Our header picture of E. T. Bell is from the Constance Reid biography on him, taken when he was a freshman at Stanford, then a free college.Read more: C475 Mathematics Man, E. T. Bell
Bell was born February 7, 1883, Aberdeen, Aberdeenshire, Scotland and died December 21, 1960, Watsonville, Santa Cruz County, California. He emigrated to the United States in 1902 at the age of 19 and immediately enrolled at Stanford University, Palo Alto, California where after two years he earned his bachelor’s degree. Then there is a 4 year repast before he received he went to the University of Washington in 1908, even his biographer does not why he chose this school, and in 1 year received his masters. Another break, and another school. This time on the side of the country at Columbia University, New York City where in one more year he finished his doctorate.
Immediately after receiving his doctorate, Bell accepted a position back at his alma mater the University of Washington where he taught mathematics until 1926 when received an appointment as professor of mathematics at the California Institute of Technology, Pasadena, California.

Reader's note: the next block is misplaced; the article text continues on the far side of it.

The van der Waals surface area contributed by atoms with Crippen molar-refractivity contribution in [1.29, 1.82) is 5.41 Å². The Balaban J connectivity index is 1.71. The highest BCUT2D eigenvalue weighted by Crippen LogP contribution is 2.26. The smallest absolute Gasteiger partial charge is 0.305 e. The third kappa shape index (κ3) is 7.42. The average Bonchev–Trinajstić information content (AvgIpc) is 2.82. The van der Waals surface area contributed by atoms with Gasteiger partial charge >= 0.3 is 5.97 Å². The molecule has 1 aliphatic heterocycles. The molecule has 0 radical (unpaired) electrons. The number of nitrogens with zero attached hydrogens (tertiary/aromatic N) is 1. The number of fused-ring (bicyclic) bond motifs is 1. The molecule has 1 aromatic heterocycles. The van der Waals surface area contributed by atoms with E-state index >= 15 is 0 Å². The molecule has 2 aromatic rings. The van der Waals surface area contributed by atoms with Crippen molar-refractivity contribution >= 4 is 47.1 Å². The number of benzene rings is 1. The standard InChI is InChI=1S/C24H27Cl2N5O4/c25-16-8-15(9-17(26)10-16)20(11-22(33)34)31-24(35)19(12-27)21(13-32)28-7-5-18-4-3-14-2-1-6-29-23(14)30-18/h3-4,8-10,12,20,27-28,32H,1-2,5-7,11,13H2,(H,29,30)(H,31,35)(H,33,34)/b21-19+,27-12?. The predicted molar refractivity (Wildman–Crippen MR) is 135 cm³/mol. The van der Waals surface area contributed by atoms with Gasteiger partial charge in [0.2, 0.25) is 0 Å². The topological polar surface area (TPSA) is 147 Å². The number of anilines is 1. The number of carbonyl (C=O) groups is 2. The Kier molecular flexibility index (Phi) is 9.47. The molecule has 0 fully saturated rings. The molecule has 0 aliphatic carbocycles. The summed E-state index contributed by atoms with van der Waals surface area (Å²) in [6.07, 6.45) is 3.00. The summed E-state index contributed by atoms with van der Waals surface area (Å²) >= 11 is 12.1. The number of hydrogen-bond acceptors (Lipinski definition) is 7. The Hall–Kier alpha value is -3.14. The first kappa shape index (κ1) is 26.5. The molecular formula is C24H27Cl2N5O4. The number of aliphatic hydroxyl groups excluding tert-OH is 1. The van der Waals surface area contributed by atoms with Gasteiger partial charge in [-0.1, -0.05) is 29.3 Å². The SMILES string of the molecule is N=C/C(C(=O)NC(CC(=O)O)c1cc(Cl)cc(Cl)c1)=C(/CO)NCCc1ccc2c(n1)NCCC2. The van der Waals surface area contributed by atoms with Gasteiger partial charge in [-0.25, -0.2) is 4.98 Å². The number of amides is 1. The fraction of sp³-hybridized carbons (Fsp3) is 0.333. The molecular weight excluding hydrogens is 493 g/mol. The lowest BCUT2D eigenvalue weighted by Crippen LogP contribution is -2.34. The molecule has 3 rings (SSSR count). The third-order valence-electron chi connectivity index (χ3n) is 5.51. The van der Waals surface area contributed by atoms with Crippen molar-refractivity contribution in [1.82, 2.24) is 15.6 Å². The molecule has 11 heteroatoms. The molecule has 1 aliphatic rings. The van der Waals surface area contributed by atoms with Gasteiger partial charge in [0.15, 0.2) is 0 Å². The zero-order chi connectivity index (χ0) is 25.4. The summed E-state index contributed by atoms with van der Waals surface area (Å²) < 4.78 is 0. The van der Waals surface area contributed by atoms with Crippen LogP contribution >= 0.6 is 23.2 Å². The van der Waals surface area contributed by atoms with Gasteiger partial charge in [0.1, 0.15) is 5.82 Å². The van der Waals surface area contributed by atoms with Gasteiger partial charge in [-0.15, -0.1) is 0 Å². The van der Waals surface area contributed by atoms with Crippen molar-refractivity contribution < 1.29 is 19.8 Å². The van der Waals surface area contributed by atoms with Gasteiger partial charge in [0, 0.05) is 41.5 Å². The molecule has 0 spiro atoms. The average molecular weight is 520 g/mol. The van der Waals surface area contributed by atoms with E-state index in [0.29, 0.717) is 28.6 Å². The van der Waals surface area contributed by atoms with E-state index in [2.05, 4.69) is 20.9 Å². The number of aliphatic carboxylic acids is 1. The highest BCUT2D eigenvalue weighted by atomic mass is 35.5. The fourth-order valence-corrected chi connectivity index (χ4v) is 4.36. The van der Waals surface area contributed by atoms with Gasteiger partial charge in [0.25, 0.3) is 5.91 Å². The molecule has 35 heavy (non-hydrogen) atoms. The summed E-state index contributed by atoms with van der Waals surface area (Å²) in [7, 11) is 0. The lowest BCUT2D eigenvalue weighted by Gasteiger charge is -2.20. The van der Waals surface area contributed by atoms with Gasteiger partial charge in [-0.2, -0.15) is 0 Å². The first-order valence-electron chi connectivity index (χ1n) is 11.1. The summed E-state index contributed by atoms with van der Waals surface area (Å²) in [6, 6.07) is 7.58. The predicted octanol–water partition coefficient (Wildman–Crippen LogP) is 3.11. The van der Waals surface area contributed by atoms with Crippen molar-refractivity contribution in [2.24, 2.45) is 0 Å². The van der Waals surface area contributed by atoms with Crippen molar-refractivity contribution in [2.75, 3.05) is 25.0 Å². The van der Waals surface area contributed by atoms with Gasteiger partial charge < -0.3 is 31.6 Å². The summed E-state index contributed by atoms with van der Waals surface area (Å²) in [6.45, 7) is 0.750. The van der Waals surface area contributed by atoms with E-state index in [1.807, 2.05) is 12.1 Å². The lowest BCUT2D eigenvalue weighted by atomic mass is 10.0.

During the intervening academic years, Bell married and tried his hand as a mule skinner, ranch hand, surveyor, and teacher. He and his wife had one son, Taine Temple Bell, M.D. From 1931 to 1933 he served as president of the Mathematical Association of America.
Dr. Bell is best known as the author of Men of Mathematics (still actively in print) but he also wrote Mathematics, Queen and Servant of Science (1951 and currently out of print) and a history of Fermat’s last theorem, The Last Problem (1961 out of print). This last book is interesting as it was 33 years later by Dr. Andrew Wiles with an assist from Richard Taylor that Fermat’s theorem was proved.
Bell was a published science fiction author, under the pen name of John Taine. His The Time Stream (1946 also out of print) was the most popular. . Basil Davenport, writing in The New York Times, said Taine was “one of the first real scientists to write science-fiction [and who] did much to bring it out of the interplanetary cops-and-robbers stage.”